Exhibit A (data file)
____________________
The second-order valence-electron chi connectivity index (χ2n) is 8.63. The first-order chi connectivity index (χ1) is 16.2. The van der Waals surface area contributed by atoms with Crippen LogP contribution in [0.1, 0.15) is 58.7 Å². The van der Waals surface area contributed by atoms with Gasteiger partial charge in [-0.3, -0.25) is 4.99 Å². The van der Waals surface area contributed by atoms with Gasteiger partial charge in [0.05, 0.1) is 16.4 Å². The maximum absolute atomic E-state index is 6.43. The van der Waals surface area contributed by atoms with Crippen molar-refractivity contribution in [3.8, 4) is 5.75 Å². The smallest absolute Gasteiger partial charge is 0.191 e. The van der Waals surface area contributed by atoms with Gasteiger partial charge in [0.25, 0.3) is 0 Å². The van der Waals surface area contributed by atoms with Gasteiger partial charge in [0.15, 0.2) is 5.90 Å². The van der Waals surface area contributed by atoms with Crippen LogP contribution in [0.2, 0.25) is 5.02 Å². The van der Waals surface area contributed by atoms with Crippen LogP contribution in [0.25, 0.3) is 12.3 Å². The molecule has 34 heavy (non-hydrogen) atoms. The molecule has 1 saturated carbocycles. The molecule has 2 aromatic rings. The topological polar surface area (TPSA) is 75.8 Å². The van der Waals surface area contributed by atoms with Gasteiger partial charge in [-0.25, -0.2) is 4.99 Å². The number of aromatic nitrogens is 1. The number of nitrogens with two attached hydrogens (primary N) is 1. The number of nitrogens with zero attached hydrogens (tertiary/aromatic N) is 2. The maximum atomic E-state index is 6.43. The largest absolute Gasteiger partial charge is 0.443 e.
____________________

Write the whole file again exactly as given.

The second-order valence-electron chi connectivity index (χ2n) is 8.63. The first-order chi connectivity index (χ1) is 16.2. The van der Waals surface area contributed by atoms with Crippen LogP contribution in [0.1, 0.15) is 58.7 Å². The van der Waals surface area contributed by atoms with Gasteiger partial charge in [-0.3, -0.25) is 4.99 Å². The van der Waals surface area contributed by atoms with Gasteiger partial charge in [0.05, 0.1) is 16.4 Å². The maximum absolute atomic E-state index is 6.43. The van der Waals surface area contributed by atoms with Crippen molar-refractivity contribution in [3.8, 4) is 5.75 Å². The smallest absolute Gasteiger partial charge is 0.191 e. The van der Waals surface area contributed by atoms with Gasteiger partial charge in [0.25, 0.3) is 0 Å². The van der Waals surface area contributed by atoms with Gasteiger partial charge in [0.15, 0.2) is 5.90 Å². The van der Waals surface area contributed by atoms with Crippen LogP contribution in [0.2, 0.25) is 5.02 Å². The van der Waals surface area contributed by atoms with Crippen LogP contribution in [0.25, 0.3) is 12.3 Å². The molecule has 34 heavy (non-hydrogen) atoms. The molecule has 1 saturated carbocycles. The molecule has 2 aromatic rings. The topological polar surface area (TPSA) is 75.8 Å². The van der Waals surface area contributed by atoms with Gasteiger partial charge in [-0.25, -0.2) is 4.99 Å². The number of aromatic nitrogens is 1. The number of nitrogens with two attached hydrogens (primary N) is 1. The number of nitrogens with zero attached hydrogens (tertiary/aromatic N) is 2. The maximum atomic E-state index is 6.43. The largest absolute Gasteiger partial charge is 0.443 e.